Biogeochemistry of a Forested Ecosystem by Gene Likens, F.Herbert Bormann

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By Gene Likens, F.Herbert Bormann

After we initially released Biogeochemistry of a Forested atmosphere in 1977, the Hubbard Brook environment research (HBES) were in life for 14 years, and we integrated info via 1974, or a biogeo­ chemical list of eleven years. Now our non-stop, long term biogeo­ chemical files hide greater than 31 years, and there were many adjustments. the main remarkable switch, although, is that 3 of our coauthors at the unique quantity are actually deceased. they're deeply overlooked in such a lot of methods. even with the longer files, various traits, and new insights, we think that the elemental suggestions and methods we awarded in 1977 symbolize the main worthwhile contribution of the unique variation. they're nonetheless legitimate and worthwhile, relatively for an introductory research of, or path in, biogeochemistry. Our aim during this revision is to maintain those fea­ tures, right mistakes, and revise or do away with deceptive or ambiguous temporary facts (11 years!), whereas keeping nearly the unique size and the modest fee.

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FIGURE 16. Relationship between nitrate and sulfate concentrations in stream water. Data were obtained weekly during October through May from 1964 to 1974. 54. inverse relationship has a strong seasonal feature. Streamwater concentrations of NOa generally reach a maximum during the late winter, whereas concentrations ofSO~- at that time are at a minimum. Although there has been no consistent decline in stream-water sulfate concentrations since 1968, sulfate concentrations in 1%9-1970 were about 10% less than the long-term average and the input of sulfate during 1968-1972 was generally lower than in other years (see Table 10).

Both gases and small aerosols may be transported long distances in the atmosphere. These chemicals therefore exist in the atmosphere at Hubbard Brook in much higher concentrations than that expected from the local environment, and their dry deposition is underestimated by bulk precipitation collectors. This matter is considered more fully in later sections. , 1967). Furthermore, a study done in 1971-1972 indicated no significant difference between the content of Ca2 +, Mg2+, Na+, K+, Na +, or Cl- in precipitation samples from the experimental watersheds at 610 m MSL and those from the Forest Service Headquarters Station at 252 m MSL.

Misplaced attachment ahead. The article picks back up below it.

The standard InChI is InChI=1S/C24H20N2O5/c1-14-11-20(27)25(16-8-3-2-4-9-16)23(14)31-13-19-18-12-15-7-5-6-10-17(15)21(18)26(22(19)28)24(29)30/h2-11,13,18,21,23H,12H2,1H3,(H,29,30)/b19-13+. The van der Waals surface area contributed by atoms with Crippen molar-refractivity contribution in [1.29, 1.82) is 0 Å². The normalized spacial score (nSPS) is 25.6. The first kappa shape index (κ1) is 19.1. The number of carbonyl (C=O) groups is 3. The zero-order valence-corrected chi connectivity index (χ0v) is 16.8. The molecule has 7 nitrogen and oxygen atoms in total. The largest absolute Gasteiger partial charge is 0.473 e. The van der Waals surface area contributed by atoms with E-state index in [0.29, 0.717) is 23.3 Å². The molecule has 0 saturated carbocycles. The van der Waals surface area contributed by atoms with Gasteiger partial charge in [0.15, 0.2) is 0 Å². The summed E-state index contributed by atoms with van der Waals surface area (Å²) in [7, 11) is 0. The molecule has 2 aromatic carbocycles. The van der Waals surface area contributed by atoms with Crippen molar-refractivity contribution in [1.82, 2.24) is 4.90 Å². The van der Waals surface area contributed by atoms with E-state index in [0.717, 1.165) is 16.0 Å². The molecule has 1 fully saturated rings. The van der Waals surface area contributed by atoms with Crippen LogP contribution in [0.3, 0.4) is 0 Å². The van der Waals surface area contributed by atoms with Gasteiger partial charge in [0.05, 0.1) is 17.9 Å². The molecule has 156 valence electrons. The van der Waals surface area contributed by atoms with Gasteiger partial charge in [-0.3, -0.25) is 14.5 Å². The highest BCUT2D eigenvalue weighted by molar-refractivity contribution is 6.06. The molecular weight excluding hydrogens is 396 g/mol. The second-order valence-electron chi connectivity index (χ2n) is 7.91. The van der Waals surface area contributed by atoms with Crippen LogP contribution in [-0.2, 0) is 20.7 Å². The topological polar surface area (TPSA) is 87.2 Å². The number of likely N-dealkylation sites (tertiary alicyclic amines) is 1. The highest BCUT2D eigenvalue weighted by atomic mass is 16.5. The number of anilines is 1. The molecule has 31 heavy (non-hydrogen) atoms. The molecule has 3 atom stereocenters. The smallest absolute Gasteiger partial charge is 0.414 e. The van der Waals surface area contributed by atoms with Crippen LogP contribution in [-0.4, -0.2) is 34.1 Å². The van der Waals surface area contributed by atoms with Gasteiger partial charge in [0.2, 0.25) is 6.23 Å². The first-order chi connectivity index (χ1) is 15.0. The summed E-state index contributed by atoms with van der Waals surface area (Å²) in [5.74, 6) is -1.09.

Our model of the forest ecosystem (Figure 1) suggests a number of functions internal to the forested ecosystem that may be affected by acid precipitation. For example, leaching of substances from the canopy can be speeded up and, in fact, that seems to be the case. Eaton et al. (1973) found that 90% of the H+ ions striking the summer canopy of the forest were consumed within the canopy, presumably releasing an equivalent amount of basic cations. Laboratory studies of seedlings of major tree species at Hubbard Brook (Wood and Bormann, 1974, 1975) indicated increased leaching of cations as the H+ content of artificially applied mist increased.

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